1. GEORGIA (2-0)
2. ALABAMA (2-0)
3. TENNESSEE (2-0)
When the referee's pistol made it official—Kentucky had defeated eighth-ranked Mississippi 10-9—John Ray clutched the game ball saying, "What was it? Ten-nine? I can't even remember. I guess I'm a little excited." The win ended the Wildcats' nine-game SEC losing streak. "Remember that story in a Mississippi paper which predicted that John Vaught would welcome us to the SEC with a crash when we played the Rebels?" Ray asked. "Who was that columnist?" The Wildcats were behind 9-0 late in the first half when Bobby Jones kicked a 36-yard field goal. In the third quarter Bernie Scruggs, starting his first varsity game, took Kentucky 63 yards in 11 plays before scoring himself from the six. The lead was protected during the final quarter by good fortune and even better punting. Archie Manning drove Ole Miss down to the three where Tailback Leon Felts fumbled and Kentucky recovered. Dave Hardt punted from his end zone three plays later, and Kentucky recovered the dropped fair catch. Forced to punt again with two minutes left, Hardt kicked the ball out of bounds at the Rebels' five.
"Sure, you have to have a little luck in this game," Ray said. "Last week I think we had all the bad luck a team can have for a season (SI, Sept. 29]. But we still felt we could win, that we could beat Ole Miss. They know they can do it now. Now we'll go."
When Florida State journeyed down to Miami to play the Hurricanes, the odds were definitely not in its favor. After all, the game would be played on Friday night in the Orange Bowl, and only two teams in three years have managed to emerge from that combination with a victory. But Seminole Quarterback Bill Cappleman, for one, enjoys a long shot. With five minutes left to play and Miami leading 14-13, he had a fourth and six at Miami's 47-yard line. Cappleman disdained the punt and went for it. "We put a rush on him that you wouldn't believe," Miami Coach Charlie Tate said later. "He never shook." Cappleman threw a 10-yard pass to End Ted Zaffran, and Grant Guthrie kicked the winning field goal moments later.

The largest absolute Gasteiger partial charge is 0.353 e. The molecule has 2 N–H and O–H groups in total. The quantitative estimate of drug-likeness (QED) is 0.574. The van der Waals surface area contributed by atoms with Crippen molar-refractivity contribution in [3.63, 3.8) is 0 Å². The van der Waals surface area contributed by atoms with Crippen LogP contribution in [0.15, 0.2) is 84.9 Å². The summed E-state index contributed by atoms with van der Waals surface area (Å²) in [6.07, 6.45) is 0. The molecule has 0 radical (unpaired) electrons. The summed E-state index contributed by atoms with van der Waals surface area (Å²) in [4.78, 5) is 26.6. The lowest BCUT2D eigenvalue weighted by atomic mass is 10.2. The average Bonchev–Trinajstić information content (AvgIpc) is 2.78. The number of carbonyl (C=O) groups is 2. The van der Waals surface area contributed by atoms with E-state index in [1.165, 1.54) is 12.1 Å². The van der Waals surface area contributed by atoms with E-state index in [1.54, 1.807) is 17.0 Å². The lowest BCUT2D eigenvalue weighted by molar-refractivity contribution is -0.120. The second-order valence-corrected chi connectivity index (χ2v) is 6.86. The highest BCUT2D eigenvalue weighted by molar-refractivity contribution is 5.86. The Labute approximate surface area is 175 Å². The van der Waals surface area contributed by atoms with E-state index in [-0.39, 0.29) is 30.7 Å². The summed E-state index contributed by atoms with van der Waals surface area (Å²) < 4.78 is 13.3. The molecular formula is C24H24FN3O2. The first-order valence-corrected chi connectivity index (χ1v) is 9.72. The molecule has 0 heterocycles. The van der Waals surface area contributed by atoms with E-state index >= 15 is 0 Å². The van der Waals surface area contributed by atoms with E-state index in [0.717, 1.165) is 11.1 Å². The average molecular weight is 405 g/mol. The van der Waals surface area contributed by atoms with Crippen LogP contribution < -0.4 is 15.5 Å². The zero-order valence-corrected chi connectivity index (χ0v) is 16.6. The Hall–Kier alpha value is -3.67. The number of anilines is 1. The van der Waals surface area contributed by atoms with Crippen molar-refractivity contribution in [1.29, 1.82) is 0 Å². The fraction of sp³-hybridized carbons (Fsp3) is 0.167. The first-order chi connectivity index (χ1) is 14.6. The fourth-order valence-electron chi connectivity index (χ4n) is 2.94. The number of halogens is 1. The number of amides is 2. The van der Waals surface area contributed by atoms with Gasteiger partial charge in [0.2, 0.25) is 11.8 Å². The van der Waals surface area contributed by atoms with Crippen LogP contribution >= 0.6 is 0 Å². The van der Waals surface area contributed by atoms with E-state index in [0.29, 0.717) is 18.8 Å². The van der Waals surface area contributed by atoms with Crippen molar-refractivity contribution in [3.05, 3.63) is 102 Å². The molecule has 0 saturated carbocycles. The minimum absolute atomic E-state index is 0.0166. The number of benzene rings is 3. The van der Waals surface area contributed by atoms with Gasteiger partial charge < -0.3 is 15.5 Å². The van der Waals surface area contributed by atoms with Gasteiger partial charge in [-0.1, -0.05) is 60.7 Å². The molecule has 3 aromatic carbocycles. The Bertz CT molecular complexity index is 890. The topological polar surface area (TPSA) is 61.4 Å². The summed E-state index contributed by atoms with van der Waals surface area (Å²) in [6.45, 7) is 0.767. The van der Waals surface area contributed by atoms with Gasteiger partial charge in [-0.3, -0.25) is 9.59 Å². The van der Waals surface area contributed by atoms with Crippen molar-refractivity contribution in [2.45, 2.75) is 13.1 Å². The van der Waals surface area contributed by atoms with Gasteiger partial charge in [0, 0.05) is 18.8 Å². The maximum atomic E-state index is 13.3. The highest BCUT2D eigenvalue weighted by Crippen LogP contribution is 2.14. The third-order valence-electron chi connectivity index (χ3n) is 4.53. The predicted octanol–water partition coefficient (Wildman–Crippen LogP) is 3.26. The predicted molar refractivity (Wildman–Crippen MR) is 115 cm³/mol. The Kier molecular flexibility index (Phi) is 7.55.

Alabama joined in the current scoring fad at the expense of Southern Mississippi. The Tide scored each of the first eight times it had the ball. In the end, Bear Bryant's team had to settle for a 63-14 final score All of which goes to show that when Baby Bear—P.W. (Bear) Underwood, the Southerners' new head coach challenges Papa Bear in Tuscaloosa, the result is a pretty good clawing.
Twenty-eight years ago, when Clemson placed a football stadium between two hills on campus, Frank Howard named it Death Valley. Howard is still coaching the Tigers, and on most Saturday afternoons the nickname still fits. But when Georgia arrived in the valley, it was Clemson that did the dying. Nothing, not even a 30-0 loss, dampens Howard's spirit. "We were just snake-bit." he said. "It was one of those games where you look up and see the points on the scoreboard, pinch yourself and wonder where they came from."
Army needed only a cheering section of 200 cadets and a borrowed GI band to make the most noise at Nashville's Dudley Field. The Commodore enthusiasts were quiet after Vanderbilt missed a 27-yard field-goal attempt and then fumbled the next time it had the ball. Army's backs, notably Lynn Moore, ran the heart of the line for yardage, and its defense, which gave up only 56 yards in the first half, contributed to a 16-6 victory.
Tennessee avenged its only loss last season by knocking off Auburn 45-19, while on Saturday night surprising Florida placed itself in contention for the SEC title by beating Mississippi State 47-35 on the passing of John Reaves.
South Carolina is the expected winner in the more predictable Atlantic Coast Conference race, but the Gamecocks were given a run by North Carolina before winning 14-6. The high-flying Yellow Jackets of Georgia Tech, refusing to believe preseason predictions, placed the sting on Baylor, 17-10, for their second victory.